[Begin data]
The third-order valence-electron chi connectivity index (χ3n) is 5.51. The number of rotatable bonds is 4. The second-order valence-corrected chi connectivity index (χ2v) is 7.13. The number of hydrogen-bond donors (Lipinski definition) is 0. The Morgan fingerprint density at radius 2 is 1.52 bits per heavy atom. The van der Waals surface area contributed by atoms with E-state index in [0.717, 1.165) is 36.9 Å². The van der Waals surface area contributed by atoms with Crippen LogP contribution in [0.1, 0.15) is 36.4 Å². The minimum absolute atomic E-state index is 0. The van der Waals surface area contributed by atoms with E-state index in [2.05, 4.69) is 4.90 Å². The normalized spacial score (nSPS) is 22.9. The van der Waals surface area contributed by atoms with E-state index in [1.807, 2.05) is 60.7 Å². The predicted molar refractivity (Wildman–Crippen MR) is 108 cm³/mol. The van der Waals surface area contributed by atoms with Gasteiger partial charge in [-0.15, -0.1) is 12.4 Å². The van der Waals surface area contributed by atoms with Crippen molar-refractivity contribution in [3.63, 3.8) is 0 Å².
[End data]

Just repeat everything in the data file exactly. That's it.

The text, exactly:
The third-order valence-electron chi connectivity index (χ3n) is 5.51. The number of rotatable bonds is 4. The second-order valence-corrected chi connectivity index (χ2v) is 7.13. The number of hydrogen-bond donors (Lipinski definition) is 0. The Morgan fingerprint density at radius 2 is 1.52 bits per heavy atom. The van der Waals surface area contributed by atoms with E-state index in [0.717, 1.165) is 36.9 Å². The van der Waals surface area contributed by atoms with Crippen LogP contribution in [0.1, 0.15) is 36.4 Å². The minimum absolute atomic E-state index is 0. The van der Waals surface area contributed by atoms with E-state index in [2.05, 4.69) is 4.90 Å². The normalized spacial score (nSPS) is 22.9. The van der Waals surface area contributed by atoms with E-state index in [1.807, 2.05) is 60.7 Å². The predicted molar refractivity (Wildman–Crippen MR) is 108 cm³/mol. The van der Waals surface area contributed by atoms with Gasteiger partial charge in [-0.15, -0.1) is 12.4 Å². The van der Waals surface area contributed by atoms with Crippen molar-refractivity contribution in [3.63, 3.8) is 0 Å².